Compliance comes with satisfying that neurological and intellectual hunger for solutions. The most engaging speeches don’t simply convey information, but offer resolutions. The most effective products don’t address problems, they solve them.

2. The whole world in your hands.

Allan Pease gives a fascinating Ted Talk on how hand gestures completely change the public perception of a person’s presentation.

Repeating the same script, the only thing that changes is hand gestures and positioning: palms showing, palms hidden, and using the index finger. The speech delivered with palms showing was remembered 40 percent more people, and the speaker was described as likable and friendly. Palms hidden was described as authoritative. Using the index finger elicited the most negative response and least retention.

Pease explains that the presentation of our palms is historically a sign of peace, that we have nothing to hide. Hidden palms subconsciously reflected protectiveness, dominance or power. Just picture Hitler’s salute.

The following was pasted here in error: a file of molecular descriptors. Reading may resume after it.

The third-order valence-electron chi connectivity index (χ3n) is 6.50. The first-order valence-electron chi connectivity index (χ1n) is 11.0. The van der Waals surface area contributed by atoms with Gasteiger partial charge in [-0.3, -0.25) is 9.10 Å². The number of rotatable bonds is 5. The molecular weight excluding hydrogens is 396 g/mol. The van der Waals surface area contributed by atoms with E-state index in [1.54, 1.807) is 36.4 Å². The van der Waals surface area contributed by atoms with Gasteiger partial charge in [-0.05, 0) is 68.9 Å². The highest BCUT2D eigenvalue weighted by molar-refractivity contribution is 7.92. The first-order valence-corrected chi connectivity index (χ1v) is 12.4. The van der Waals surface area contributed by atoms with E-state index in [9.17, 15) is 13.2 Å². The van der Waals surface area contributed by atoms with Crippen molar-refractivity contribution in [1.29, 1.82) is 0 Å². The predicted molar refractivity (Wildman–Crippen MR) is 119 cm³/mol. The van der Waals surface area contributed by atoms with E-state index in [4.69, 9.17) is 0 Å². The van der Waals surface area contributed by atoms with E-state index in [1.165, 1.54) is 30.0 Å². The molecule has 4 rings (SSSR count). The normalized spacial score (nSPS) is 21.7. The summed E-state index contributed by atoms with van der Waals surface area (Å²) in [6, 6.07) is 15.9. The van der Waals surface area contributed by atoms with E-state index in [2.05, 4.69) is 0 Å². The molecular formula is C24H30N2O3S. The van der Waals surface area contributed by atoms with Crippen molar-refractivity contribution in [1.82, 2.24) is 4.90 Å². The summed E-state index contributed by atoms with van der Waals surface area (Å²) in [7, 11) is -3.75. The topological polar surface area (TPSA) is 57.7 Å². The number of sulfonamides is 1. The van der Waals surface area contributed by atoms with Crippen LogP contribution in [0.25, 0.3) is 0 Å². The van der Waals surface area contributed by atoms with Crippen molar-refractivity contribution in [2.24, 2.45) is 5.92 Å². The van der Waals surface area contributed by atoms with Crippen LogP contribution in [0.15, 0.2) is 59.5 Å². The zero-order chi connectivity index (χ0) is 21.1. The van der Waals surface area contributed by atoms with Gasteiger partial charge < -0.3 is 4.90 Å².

When giving presentations, being intentional about showing your palms will elicit a better response.

3. Paradox of choice.

From salad dressings to computers and vehicles, we’re flooded with options. Most people celebrate that, but if you’re looking to make a sale, you’re better off giving fewer choices.

Only 3 percent of shoppers made purchases when presented with 24 different varieties of jam as opposed to 30% percent when six varieties were offered. Similar results  were found when an employer offered 50 different mutual funds versus five.